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Michael Tippett, A Child of Our Time (1939-41), Richard Hickox, London Symphony Orchestra and Chorus
In the early years of World War II, he composed what is probably his most famous work, the oratorio A Child of Our Time, with deeply personal and hopelessly, yet inspiringly, idealistic texts by the composer himself (at Eliot's suggestion) about the fight against tyranny in the world. The work was premiered at London's Adelphi Theatre on March 19, 1944. In an incredibly timely way, the eponymous child is based on the life of an actual person, Herschel Grynspan, a 17-year-old Jew from Poland who was living in Paris. In 1938, he shot and killed a Nazi officer in retaliation against the Nazi authorities, who had deported his parents to concentration camps, which in turn led to the deadly and destructive pogrom now known as Kristallnacht. Musically, Tippett adapts the oratorio format perfected by J. S. Bach, with African American spirituals instead of Lutheran chorales and a contrapuntal interest in the fugue as a compositional process.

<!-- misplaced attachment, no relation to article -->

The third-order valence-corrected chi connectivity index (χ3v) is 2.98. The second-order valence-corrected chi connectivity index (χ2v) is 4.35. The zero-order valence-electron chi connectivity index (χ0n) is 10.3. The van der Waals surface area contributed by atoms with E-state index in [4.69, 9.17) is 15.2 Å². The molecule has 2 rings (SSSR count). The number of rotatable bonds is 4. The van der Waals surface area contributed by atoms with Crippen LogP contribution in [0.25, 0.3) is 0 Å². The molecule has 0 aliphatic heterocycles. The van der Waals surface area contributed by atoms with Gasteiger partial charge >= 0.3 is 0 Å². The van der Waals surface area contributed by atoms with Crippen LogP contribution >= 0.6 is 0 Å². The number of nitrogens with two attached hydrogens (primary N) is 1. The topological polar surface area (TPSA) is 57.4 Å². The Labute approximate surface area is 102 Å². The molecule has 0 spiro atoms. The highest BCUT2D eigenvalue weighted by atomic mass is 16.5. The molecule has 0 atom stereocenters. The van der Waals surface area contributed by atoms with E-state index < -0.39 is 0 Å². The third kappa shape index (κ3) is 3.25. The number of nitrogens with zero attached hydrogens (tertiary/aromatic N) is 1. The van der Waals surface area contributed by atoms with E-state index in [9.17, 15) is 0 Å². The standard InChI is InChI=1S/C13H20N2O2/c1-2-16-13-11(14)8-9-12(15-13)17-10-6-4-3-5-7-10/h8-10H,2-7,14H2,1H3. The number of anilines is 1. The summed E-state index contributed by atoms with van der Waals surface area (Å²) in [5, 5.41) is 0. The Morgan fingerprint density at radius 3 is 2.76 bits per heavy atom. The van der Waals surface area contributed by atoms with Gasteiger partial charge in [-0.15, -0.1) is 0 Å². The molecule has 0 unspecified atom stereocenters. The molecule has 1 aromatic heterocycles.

If you are in Washington, D.C., this weekend, you will have a rare chance to hear this work performed. On Sunday at 3 pm, in the Kennedy Center Concert Hall, Robert Shafer will lead the Washington Chorus, winner of a Grammy Award in 2000, through this remarkable work, with soloists soprano Laquita Mitchell, mezzo-soprano Elizabeth Bishop, tenor Don Frazure, and bass Gordon Hawkins. (Jens F. Laurson will be there for Ionarts.) Tickets are still available: $53 to $19. A free panel discussion, Reflections on Tippett, will be held before the concert, at 1:30 pm, in the Kennedy Center Atrium. For more information, see the preview by Tim Page, 'A Child of Our Time' Indeed (Washington Post, May 4).
See the review by Daniel Ginsberg (Washington Post, May 10).